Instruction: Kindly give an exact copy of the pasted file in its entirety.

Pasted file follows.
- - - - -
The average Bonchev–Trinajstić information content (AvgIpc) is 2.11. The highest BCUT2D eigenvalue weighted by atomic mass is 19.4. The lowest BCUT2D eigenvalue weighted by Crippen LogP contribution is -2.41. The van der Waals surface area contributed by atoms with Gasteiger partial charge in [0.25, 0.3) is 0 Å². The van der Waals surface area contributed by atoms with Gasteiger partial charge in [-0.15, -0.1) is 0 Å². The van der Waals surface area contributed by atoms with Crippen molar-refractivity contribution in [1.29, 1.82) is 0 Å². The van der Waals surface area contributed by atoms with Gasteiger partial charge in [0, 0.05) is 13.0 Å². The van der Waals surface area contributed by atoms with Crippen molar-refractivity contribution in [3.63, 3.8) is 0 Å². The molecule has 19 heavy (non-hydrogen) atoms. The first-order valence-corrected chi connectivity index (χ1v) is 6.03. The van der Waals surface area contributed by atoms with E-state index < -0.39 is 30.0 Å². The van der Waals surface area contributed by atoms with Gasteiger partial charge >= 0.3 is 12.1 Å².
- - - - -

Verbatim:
The average Bonchev–Trinajstić information content (AvgIpc) is 2.11. The highest BCUT2D eigenvalue weighted by atomic mass is 19.4. The lowest BCUT2D eigenvalue weighted by Crippen LogP contribution is -2.41. The van der Waals surface area contributed by atoms with Gasteiger partial charge in [0.25, 0.3) is 0 Å². The van der Waals surface area contributed by atoms with Gasteiger partial charge in [-0.15, -0.1) is 0 Å². The van der Waals surface area contributed by atoms with Crippen molar-refractivity contribution in [1.29, 1.82) is 0 Å². The van der Waals surface area contributed by atoms with Gasteiger partial charge in [0, 0.05) is 13.0 Å². The van der Waals surface area contributed by atoms with Crippen molar-refractivity contribution in [3.63, 3.8) is 0 Å². The molecule has 19 heavy (non-hydrogen) atoms. The first-order valence-corrected chi connectivity index (χ1v) is 6.03. The van der Waals surface area contributed by atoms with E-state index < -0.39 is 30.0 Å². The van der Waals surface area contributed by atoms with Gasteiger partial charge >= 0.3 is 12.1 Å².